While the majority of small and medium sized enterprises see the cost benefits of using cloud services, a lack of knowledge is still a significant barrier to adoption new research from YouGov shows.
The survey of 529 IT and business decision makers in UK SMEs found that almost half (46%) say a lack of knowledge is the biggest challenge to adopting cloud-based services, significantly higher than security and privacy concerns (28%). More than one in five (21%) said the biggest obstacle was either Connectivity/Access or Reliability and just under a fifth (19%) said speed of access was one of the biggest barriers.
YouGov’s survey shows that over half (53%) see that having less infrastructure to support as being a key benefit of cloud-based services. Financial savings associated with cloud services are seen as a major advantage to SMEs, with the rest of the top five being cost reduction measures. They are: having to buy less infrastructure (33%), savings on initial cost/capital (27%) having less infrastructure to configure (24%) and lower cost of ownership (23%).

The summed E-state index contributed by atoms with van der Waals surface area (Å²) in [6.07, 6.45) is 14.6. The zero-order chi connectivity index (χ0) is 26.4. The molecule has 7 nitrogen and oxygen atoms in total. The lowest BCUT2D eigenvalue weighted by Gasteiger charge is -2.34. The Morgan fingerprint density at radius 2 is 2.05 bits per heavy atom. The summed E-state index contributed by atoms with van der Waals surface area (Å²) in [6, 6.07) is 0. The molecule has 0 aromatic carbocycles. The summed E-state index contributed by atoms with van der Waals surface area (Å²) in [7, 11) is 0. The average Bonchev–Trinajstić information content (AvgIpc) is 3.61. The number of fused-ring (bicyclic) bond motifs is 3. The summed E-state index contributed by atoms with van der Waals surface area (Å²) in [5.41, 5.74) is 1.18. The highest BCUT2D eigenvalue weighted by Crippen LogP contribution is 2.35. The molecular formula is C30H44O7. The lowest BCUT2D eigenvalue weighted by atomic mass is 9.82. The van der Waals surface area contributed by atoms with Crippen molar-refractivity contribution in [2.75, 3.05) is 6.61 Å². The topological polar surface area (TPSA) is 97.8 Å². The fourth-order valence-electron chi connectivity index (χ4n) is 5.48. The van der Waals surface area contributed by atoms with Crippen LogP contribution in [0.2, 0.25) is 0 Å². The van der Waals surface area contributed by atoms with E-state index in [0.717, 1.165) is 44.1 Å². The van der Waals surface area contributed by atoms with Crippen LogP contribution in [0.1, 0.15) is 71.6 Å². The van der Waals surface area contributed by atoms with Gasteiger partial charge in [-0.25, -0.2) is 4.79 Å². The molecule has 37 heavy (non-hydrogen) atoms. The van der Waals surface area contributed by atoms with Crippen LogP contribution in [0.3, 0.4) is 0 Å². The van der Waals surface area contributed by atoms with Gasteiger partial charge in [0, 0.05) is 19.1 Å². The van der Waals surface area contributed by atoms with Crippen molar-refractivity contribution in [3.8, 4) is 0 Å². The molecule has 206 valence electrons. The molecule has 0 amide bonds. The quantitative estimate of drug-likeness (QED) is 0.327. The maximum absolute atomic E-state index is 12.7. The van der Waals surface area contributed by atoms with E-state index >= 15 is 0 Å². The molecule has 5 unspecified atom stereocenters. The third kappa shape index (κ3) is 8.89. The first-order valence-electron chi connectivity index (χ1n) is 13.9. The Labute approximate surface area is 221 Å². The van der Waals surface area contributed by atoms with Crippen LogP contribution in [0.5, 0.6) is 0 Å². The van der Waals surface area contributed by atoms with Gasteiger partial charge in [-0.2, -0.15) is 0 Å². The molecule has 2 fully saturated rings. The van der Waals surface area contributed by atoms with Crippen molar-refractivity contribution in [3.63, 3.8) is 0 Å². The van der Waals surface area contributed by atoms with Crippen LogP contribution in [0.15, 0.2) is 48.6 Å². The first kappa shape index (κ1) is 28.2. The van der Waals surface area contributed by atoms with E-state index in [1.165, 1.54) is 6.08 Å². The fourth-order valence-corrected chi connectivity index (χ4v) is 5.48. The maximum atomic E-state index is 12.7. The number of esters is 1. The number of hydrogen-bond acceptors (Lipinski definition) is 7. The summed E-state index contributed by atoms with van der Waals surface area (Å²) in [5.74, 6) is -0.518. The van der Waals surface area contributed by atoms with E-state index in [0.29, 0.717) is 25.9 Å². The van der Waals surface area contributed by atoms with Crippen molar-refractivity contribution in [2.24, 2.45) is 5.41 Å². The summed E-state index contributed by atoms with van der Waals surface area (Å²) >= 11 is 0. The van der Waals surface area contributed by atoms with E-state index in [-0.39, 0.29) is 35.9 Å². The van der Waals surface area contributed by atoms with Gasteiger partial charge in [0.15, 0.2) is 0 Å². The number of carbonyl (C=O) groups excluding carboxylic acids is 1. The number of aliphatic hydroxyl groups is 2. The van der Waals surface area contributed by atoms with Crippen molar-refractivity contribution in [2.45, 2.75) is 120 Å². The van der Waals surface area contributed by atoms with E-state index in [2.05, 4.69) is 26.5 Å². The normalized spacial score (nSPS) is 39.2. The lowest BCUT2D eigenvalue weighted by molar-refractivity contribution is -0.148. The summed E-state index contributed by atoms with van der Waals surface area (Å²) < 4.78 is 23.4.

The study covered 11 different types of technology products and services SMEs have used and procured over the past 12 months. YouGov found the key areas of adoption for cloud-based services are collaboration tools (28%) followed by email software, file storage/back-up, and mobile device management (19-20% each).
The survey found that the most preferred brand for a company’s cloud portfolio is Microsoft (27%) closely followed by IBM (26%). Google is favoured by 12% compared to Apple on 6%, Dell on 5% and Cisco and HP on 4%. Other brands make up 16% of the market.
John Gilbert, Consulting Director YouGov Technology & Telecoms said: “Security and reliability will always be a concern, but some of the barriers can be mitigated if the industry as a whole can better educate the SME market on the benefits of cloud adoption. It is expected that SMEs would put some of that trust in IBM and Microsoft given how entrenched they are in this sector. But the individual technologies are still highly competitive.”